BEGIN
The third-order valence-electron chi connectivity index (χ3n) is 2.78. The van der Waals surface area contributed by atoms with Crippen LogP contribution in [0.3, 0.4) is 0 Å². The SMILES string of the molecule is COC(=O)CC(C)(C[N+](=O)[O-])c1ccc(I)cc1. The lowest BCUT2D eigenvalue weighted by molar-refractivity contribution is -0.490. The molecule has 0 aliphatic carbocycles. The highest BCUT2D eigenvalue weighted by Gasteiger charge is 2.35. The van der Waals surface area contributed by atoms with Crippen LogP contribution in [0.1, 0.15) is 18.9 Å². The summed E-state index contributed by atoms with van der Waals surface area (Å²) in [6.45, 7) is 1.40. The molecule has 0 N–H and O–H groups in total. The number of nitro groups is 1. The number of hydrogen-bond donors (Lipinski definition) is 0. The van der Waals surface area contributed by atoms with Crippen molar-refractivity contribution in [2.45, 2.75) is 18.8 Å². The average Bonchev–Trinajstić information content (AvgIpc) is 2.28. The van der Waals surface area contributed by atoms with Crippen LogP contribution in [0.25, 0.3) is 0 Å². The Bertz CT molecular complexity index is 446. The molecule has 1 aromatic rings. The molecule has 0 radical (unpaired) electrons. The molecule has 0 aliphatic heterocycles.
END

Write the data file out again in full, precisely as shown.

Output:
The third-order valence-electron chi connectivity index (χ3n) is 2.78. The van der Waals surface area contributed by atoms with Crippen LogP contribution in [0.3, 0.4) is 0 Å². The SMILES string of the molecule is COC(=O)CC(C)(C[N+](=O)[O-])c1ccc(I)cc1. The lowest BCUT2D eigenvalue weighted by molar-refractivity contribution is -0.490. The molecule has 0 aliphatic carbocycles. The highest BCUT2D eigenvalue weighted by Gasteiger charge is 2.35. The van der Waals surface area contributed by atoms with Crippen LogP contribution in [0.1, 0.15) is 18.9 Å². The summed E-state index contributed by atoms with van der Waals surface area (Å²) in [6.45, 7) is 1.40. The molecule has 0 N–H and O–H groups in total. The number of nitro groups is 1. The number of hydrogen-bond donors (Lipinski definition) is 0. The van der Waals surface area contributed by atoms with Crippen molar-refractivity contribution in [2.45, 2.75) is 18.8 Å². The average Bonchev–Trinajstić information content (AvgIpc) is 2.28. The van der Waals surface area contributed by atoms with Crippen LogP contribution in [0.25, 0.3) is 0 Å². The Bertz CT molecular complexity index is 446. The molecule has 1 aromatic rings. The molecule has 0 radical (unpaired) electrons. The molecule has 0 aliphatic heterocycles.